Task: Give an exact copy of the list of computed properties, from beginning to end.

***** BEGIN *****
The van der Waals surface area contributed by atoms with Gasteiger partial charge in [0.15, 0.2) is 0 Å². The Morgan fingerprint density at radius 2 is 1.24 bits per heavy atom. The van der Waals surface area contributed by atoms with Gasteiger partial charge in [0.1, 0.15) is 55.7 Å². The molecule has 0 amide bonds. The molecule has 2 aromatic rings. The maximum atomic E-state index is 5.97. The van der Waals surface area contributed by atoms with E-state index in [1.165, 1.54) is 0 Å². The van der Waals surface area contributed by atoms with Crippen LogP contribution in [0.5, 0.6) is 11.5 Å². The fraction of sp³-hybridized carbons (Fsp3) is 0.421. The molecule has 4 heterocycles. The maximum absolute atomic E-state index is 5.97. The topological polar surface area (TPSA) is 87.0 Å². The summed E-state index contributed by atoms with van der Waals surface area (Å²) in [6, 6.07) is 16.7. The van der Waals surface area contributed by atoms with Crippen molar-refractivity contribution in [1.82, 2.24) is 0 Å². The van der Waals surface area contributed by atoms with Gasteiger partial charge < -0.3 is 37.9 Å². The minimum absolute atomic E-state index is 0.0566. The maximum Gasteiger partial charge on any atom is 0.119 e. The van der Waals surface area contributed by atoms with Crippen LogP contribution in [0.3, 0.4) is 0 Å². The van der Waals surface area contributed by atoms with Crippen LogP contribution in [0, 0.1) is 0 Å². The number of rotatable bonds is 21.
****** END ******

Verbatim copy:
The van der Waals surface area contributed by atoms with Gasteiger partial charge in [0.15, 0.2) is 0 Å². The Morgan fingerprint density at radius 2 is 1.24 bits per heavy atom. The van der Waals surface area contributed by atoms with Gasteiger partial charge in [0.1, 0.15) is 55.7 Å². The molecule has 0 amide bonds. The molecule has 2 aromatic rings. The maximum atomic E-state index is 5.97. The van der Waals surface area contributed by atoms with E-state index in [1.165, 1.54) is 0 Å². The van der Waals surface area contributed by atoms with Crippen LogP contribution in [0.5, 0.6) is 11.5 Å². The fraction of sp³-hybridized carbons (Fsp3) is 0.421. The molecule has 4 heterocycles. The maximum absolute atomic E-state index is 5.97. The topological polar surface area (TPSA) is 87.0 Å². The summed E-state index contributed by atoms with van der Waals surface area (Å²) in [6, 6.07) is 16.7. The van der Waals surface area contributed by atoms with Crippen molar-refractivity contribution in [1.82, 2.24) is 0 Å². The van der Waals surface area contributed by atoms with Gasteiger partial charge < -0.3 is 37.9 Å². The minimum absolute atomic E-state index is 0.0566. The maximum Gasteiger partial charge on any atom is 0.119 e. The van der Waals surface area contributed by atoms with Crippen LogP contribution in [0.3, 0.4) is 0 Å². The van der Waals surface area contributed by atoms with Crippen LogP contribution in [0, 0.1) is 0 Å². The number of rotatable bonds is 21.